The older you are, the less likely you are to have the literacy skills needed for everyday life in Canada.
80% of seniors are working with the lowest levels of literacy. According to the International Adult Literacy Survey (IALS), 48% of all Canadian adults fall into the lowest two reading levels. The majority of these are seniors, 65 and older. Based on 1996 statistics over 60% of seniors never completed high school. 37% had less than a Grade 9 education. 8% of seniors had a university degree. By the year 2041, 23% of all Canadians will be seniors, a significant increase from 12% in 1999.
The increasing literacy demands of everyday life put older Canadians at a disadvantage. Whether born in Canada or other countries, today’s seniors grew up in a very different world. For many, their schooling was cut short by poverty, war, the Depression, family obligations, lack of access to schools or the lure of many good jobs that did not require high literacy or numeracy skills. Even for those who finished high school, the education they received may not have prepared them for the demands of today’s society.
Literacy skills will erode without regular use. Reading habits are set early in life and many older people did not develop reading habits. If reading is not experienced as something enjoyable or does not become part of one’s lifestyle in youth, years of avoidance can lead to a loss of the minimal skills that they started with. In later years, reading may even be an unpleasant or emotional reminder of an inability.
Well-informed seniors are healthier, more active, more involved, and can live in their own homes longer - so their quality of life is better. Seniors with low literacy skills are more likely to have health problems. Poverty, isolation and low literacy are usually linked and intensify other difficulties linked to aging. Less literate seniors have more difficulty maintaining their own health, safety, independence and self-esteem and are less able to care for others. Seniors with literacy barriers may not fully understand medical instructions or be able to make the best use of health and social services. Older Canadians may also miss out on information about new treatments, drug side effects or lifestyle changes that could enhance their health at the very time when their health needs are greatest.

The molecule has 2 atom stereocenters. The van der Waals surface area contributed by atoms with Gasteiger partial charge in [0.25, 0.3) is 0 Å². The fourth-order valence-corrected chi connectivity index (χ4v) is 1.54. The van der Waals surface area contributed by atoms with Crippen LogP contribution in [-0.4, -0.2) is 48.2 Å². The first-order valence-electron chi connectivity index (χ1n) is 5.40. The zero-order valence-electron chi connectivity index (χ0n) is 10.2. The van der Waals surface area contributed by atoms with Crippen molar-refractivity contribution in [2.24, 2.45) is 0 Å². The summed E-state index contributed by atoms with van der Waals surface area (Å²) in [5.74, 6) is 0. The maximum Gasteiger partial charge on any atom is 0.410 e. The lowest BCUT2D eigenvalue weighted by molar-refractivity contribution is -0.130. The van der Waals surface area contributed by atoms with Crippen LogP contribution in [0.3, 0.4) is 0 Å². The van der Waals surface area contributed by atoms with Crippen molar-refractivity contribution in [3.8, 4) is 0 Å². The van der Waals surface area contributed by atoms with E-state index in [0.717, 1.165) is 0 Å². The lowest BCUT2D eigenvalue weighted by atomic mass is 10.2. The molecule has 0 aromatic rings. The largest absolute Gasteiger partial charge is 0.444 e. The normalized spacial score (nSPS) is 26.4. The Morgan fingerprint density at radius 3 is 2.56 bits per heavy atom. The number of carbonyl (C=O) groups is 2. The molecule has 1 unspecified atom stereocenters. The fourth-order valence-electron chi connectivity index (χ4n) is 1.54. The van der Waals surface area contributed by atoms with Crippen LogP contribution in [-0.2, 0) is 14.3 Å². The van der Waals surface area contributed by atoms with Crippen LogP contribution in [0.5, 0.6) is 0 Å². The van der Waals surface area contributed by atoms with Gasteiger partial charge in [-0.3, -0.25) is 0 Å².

Literacy instruction can help seniors increase their autonomy and quality of life yet seniors are underrepresented in literacy programs. Too often literacy funding targets those whose goal is employment. As a result literacy programs are neither funded nor geared to adequately address the goals, values, interests and sensory needs of older adults.
Canada’s senior population is among the fastest growing in the world. Many seniors even at the lowest literacy level, rate their reading skill for daily life as good or excellent and say that they do not need help with literacy tasks. Others have strong support networks on whom they rely for information. We need to understand these realities, the aging process and the diversity of seniors in order to better inform them and communicate with them.
What can be done?
Suggested Literacy and Seniors Resources